One of the largest freshwater marshes in Singapore, you’ll find a rich array of flora and fauna here. Birdwatchers will especially love it here as you’ll find more than 170 species of birds such as woodpeckers and the majestic Changeable Hawk Eagle. There are other creatures to spot here too such as monitor lizards, as well as 54 species of butterflies and 33 species of dragonflies.
Make it to the top of the Raptor Tower and enjoy the view of the surrounding marshes and Kranji Reservoir – we guarantee you won’t for a second remember that you’re actually in Singapore.
Cycling is not allowed in the area but you may cycle there and park your bike at Kranji Gate. Also, because of the rugged terrain, do make sure you have proper footwear on and keep to the designated trails.
To start, head to Kranji Gate, 11 Neo Tiew Lane 2, Singapore 718814. Map here. More info here.
Punggol Waterway Park
The sight of water is always soothing so this park is ideal for enjoying a relaxing walk or cycle. It’s amazing how this park is so near the housing estate, yet it’s filled with lush greenery and will also give you a nostalgic feel of the way the old Punggol used to be.
There are four themes at this park: Green Gallery, Recreation Zone, Heritage Zone and Nature Cove. The Green Gallery is perfect for a walk as you admire the flora and fauna, while Heritage Zone will give older visitors a blast from the past, as you walk down the heritage path and come across the mature trees and vegetation.
Fun fact: The word ‘Punggol’ in Malay means ‘hurling sticks at the branches of fruit trees to bring them down to the ground’; this isn’t a random name though, it’s a reference to the area’s history as a fruit-growing district or as a rendezvous for wholesale fruit agents.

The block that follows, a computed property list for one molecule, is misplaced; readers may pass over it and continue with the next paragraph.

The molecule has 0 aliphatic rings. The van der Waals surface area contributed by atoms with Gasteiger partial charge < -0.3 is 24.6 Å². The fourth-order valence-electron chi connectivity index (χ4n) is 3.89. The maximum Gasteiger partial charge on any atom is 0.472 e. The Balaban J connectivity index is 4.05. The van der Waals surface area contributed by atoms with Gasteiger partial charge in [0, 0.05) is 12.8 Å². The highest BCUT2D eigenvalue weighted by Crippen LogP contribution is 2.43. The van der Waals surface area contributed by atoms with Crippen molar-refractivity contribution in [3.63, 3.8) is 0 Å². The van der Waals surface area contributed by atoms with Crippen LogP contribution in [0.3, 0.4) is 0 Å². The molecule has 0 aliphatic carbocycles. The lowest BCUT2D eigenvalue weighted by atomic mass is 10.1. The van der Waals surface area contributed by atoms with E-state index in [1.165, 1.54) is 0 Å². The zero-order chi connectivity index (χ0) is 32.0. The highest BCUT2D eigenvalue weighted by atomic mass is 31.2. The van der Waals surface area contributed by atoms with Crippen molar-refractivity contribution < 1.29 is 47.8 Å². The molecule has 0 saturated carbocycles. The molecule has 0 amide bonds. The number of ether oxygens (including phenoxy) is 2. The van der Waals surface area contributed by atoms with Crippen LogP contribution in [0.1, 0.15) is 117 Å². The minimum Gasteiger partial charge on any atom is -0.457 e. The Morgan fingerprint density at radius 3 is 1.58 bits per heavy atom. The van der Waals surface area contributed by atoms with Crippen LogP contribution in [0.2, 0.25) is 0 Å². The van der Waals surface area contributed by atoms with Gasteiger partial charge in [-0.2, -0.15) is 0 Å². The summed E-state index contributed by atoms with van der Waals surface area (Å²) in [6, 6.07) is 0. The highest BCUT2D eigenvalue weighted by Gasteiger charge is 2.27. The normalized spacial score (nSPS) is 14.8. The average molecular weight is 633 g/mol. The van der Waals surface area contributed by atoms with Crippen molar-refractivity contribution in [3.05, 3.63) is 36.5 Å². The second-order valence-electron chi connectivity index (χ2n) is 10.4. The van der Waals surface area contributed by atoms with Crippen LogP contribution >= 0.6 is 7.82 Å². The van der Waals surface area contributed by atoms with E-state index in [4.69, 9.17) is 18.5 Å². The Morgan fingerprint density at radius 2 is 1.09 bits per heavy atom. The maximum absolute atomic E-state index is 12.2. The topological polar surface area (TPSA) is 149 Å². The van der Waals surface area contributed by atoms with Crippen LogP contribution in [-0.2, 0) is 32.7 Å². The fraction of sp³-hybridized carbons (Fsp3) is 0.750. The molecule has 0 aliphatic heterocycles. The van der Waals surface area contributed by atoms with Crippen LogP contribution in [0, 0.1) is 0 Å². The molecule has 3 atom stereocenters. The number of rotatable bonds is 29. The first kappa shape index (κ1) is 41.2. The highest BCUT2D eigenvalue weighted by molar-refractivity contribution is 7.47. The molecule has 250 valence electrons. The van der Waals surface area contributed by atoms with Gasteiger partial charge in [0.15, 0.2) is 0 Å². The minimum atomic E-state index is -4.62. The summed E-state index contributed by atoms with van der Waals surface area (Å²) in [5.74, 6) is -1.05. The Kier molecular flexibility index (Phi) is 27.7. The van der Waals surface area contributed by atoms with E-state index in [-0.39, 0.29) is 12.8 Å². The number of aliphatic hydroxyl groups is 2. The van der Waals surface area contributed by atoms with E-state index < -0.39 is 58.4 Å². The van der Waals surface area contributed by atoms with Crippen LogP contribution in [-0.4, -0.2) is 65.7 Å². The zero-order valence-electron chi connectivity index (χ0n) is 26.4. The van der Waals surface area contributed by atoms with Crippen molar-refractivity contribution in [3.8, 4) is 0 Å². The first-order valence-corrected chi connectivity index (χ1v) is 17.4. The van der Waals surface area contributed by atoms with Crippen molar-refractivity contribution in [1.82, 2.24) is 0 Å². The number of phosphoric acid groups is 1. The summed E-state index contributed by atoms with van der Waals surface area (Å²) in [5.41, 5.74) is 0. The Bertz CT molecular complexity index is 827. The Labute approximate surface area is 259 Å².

Punggol Waterway Park is along Sentul Crescent, Singapore 821313.
Bukit Timah Nature Reserve
This is one of the first forest reserves to be created in Singapore, dating all the way back to 1883. So you won’t just be walking or hiking, you’ll also get a history lesson while you’re there. Traverse along the original vegetation and undisturbed tropical forest that existed before Sir Stamford Raffles landed in Singapore. The reserve is also home to one of the richest and most diverse ecosystems in the world, thanks to our location on the equatorial belt. It’s also where you’ll find around 40 per cent of our country’s native flora and fauna so it is especially recommended for anyone interested in vegetation.
Of course, Singapore’s highest hill, Bukit Timah Hill (standing at 163m), is also there. You could trek up the hill or choose from the many walking and biking trails around the reserve.
Bukit Timah Nature Reserve is at Hindhede Drive, Singapore 589318. Map here.
The Southern Ridges
This area comprises 10km of green open spaces that connect Mount Faber Park, Telok Blangah Hill Park, HortPark, Kent Ridge Park and Labrador Nature Reserve. It’ll take you three to five hours to walk through the whole area but it’s probably best to take your time and do them in bits so that you can truly appreciate your surroundings. Because there truly is a lot to see here – highlights include Henderson Waves, a wave-like structure consisting of a series of undulating curved ‘ribs’ and is the highest pedestrian bridge in Singapore, and the Marang Trail, which leads you to the top of Mount Faber.